Relationships make all the difference


FOR IMMEDIATE RELEASE                                                              CONTACT: Michael J. Yates

February 7, 2020                                                                                PHONE: (865) 719-7221


Relationships make all the difference

Head Start Brain Builders


Oak Ridge, TN — Thomas Merton, the American Trappist monk who was widely published on topics ranging from spirituality to civil rights and nonviolence, once wrote in response to a friend’s anguish and despair, “it is the reality of personal relationships that saves everything.”  Indeed, safe, stable, and nurturing relationships can make all the difference, especially for children with developing brains.


But why are relationships so important?


Building Strong Brains (BSB) Tennessee is born from the groundbreaking research gathered in the CDC-Kaiser Permanente Adverse Childhood Experiences (ACE) Study, one of the largest investigations of childhood abuse and neglect and their effects on life-long health and well-being. The study found that the greater the exposure to things such as domestic violence, addiction, depression in early childhood, the greater the risk for later-life problems such as higher risk for chronic illnesses, poverty, depression and addictive behaviors.


“Trauma in childhood can lead to poor health in adulthood,” says ACE Awareness Foundation Director Ellen Rolfes. “When children experience strong, frequent or prolonged adversity at home, it creates toxic stress, which changes their brains – literally.”


Safe, stable, and nurturing relationships promote healthy attachment and literally shape how the brain gets built, establishing either a sturdy or a fragile foundation for the development and behavior that follows. A strong foundation in the early years increases the probability of positive outcomes and can be a powerful influencer in mitigating the impact of toxic stress.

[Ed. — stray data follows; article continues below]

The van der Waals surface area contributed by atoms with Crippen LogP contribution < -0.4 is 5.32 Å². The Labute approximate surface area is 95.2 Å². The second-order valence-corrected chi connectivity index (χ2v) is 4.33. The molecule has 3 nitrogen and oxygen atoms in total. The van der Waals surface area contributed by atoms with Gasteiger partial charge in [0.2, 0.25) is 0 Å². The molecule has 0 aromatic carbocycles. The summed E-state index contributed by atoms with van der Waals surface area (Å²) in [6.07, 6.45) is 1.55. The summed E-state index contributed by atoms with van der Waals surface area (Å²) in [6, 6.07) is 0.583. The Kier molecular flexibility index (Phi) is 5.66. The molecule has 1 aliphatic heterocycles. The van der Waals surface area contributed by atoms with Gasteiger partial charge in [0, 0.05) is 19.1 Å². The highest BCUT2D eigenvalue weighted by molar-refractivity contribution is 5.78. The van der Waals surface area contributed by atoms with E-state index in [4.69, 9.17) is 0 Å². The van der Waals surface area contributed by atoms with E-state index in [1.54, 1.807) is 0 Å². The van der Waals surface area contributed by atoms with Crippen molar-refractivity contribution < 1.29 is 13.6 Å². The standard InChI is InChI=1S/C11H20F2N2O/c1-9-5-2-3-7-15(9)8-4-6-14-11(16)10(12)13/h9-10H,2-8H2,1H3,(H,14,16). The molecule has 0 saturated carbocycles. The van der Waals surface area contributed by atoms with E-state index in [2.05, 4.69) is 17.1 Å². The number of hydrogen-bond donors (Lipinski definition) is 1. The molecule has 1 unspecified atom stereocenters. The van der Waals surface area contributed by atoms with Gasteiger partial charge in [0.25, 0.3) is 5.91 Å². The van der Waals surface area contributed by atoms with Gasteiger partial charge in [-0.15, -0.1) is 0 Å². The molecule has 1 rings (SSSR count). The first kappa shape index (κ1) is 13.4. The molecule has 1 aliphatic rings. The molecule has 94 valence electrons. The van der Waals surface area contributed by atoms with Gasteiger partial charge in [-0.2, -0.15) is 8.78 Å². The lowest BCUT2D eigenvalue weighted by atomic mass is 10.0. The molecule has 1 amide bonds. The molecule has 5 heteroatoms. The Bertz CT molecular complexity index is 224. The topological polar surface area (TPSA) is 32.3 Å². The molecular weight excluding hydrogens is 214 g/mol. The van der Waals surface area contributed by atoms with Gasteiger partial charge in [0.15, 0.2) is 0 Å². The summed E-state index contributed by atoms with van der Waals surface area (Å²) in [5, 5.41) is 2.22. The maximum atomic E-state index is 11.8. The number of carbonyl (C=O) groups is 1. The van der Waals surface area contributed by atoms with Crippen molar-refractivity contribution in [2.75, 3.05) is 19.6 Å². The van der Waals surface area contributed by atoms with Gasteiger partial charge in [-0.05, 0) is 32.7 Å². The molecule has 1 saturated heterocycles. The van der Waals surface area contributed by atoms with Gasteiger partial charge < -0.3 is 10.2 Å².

The recent 2019 Community Health Needs Assessment conducted by Ridgeview, Methodist Medical Center, and a number of key community stakeholders identified Toxic Stress as one of several health priorities for Anderson County. Promoting safe, stable, nurturing relationships at home, in schools, and in the community can help prevent and mitigate adverse childhood experiences and reduce the harmful effects of toxic stress exposure. This good news is a promising approach to helping our community’s children lead productive, healthy lives, while ensure the future prosperity of communities.


Locally, Ridgeview Behavioral Health Services provides ACEs training to the community and schools through two certified BSB trainers, Amy Olson and Michael Yates. As Amy Olson said, “At Ridgeview, we’re committed to being part of the culture shift in how we understand the impact of trauma on the developing child from ‘What’s wrong with you’ to ‘What’s happened to you.’”


Children who experience safe, stable, nurturing relationships with adults are more likely to have a strong foundation for healthy brain development and resilience. Merton was right, relationships do, indeed, make all the difference. On May 1st, Ridgeview will be hosting its 6th Annual Ride 4 Hope as part of mental health awareness month. A focal point of the event will be community awareness about the lasting impact of ACEs and the importance of our collective efforts to mitigate its harm by investing wisely in children and families and the important role safe, stable, nurturing relationships have in shaping a lifetime of productivity and responsible citizenship.


Photo: Amy Olson and Michael Yates are trained facilitators in BSB TN.


Michael Yates is Director of Development for Ridgeview

Ridgeview is a private, not for profit community mental health center with locations in Anderson, Campbell, Morgan, Roane, and Scott counties.